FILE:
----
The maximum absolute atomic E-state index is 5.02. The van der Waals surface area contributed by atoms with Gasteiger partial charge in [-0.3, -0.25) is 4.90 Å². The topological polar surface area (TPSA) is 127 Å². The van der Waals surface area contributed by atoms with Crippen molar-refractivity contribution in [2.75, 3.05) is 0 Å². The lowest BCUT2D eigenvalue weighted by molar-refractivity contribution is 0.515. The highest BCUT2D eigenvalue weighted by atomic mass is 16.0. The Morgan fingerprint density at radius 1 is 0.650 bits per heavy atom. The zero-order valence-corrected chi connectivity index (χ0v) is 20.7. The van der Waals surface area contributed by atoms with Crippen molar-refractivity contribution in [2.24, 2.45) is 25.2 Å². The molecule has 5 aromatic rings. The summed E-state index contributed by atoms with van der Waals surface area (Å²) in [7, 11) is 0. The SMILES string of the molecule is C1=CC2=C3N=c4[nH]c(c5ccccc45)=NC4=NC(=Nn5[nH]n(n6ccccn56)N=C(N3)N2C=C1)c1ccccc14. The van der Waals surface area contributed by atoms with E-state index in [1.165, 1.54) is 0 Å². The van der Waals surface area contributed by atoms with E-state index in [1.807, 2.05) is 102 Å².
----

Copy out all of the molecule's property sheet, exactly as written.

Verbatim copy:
The maximum absolute atomic E-state index is 5.02. The van der Waals surface area contributed by atoms with Gasteiger partial charge in [-0.3, -0.25) is 4.90 Å². The topological polar surface area (TPSA) is 127 Å². The van der Waals surface area contributed by atoms with Crippen molar-refractivity contribution in [2.75, 3.05) is 0 Å². The lowest BCUT2D eigenvalue weighted by molar-refractivity contribution is 0.515. The highest BCUT2D eigenvalue weighted by atomic mass is 16.0. The Morgan fingerprint density at radius 1 is 0.650 bits per heavy atom. The zero-order valence-corrected chi connectivity index (χ0v) is 20.7. The van der Waals surface area contributed by atoms with Crippen molar-refractivity contribution in [2.24, 2.45) is 25.2 Å². The molecule has 5 aromatic rings. The summed E-state index contributed by atoms with van der Waals surface area (Å²) in [7, 11) is 0. The SMILES string of the molecule is C1=CC2=C3N=c4[nH]c(c5ccccc45)=NC4=NC(=Nn5[nH]n(n6ccccn56)N=C(N3)N2C=C1)c1ccccc14. The van der Waals surface area contributed by atoms with E-state index in [1.165, 1.54) is 0 Å². The van der Waals surface area contributed by atoms with E-state index in [1.807, 2.05) is 102 Å².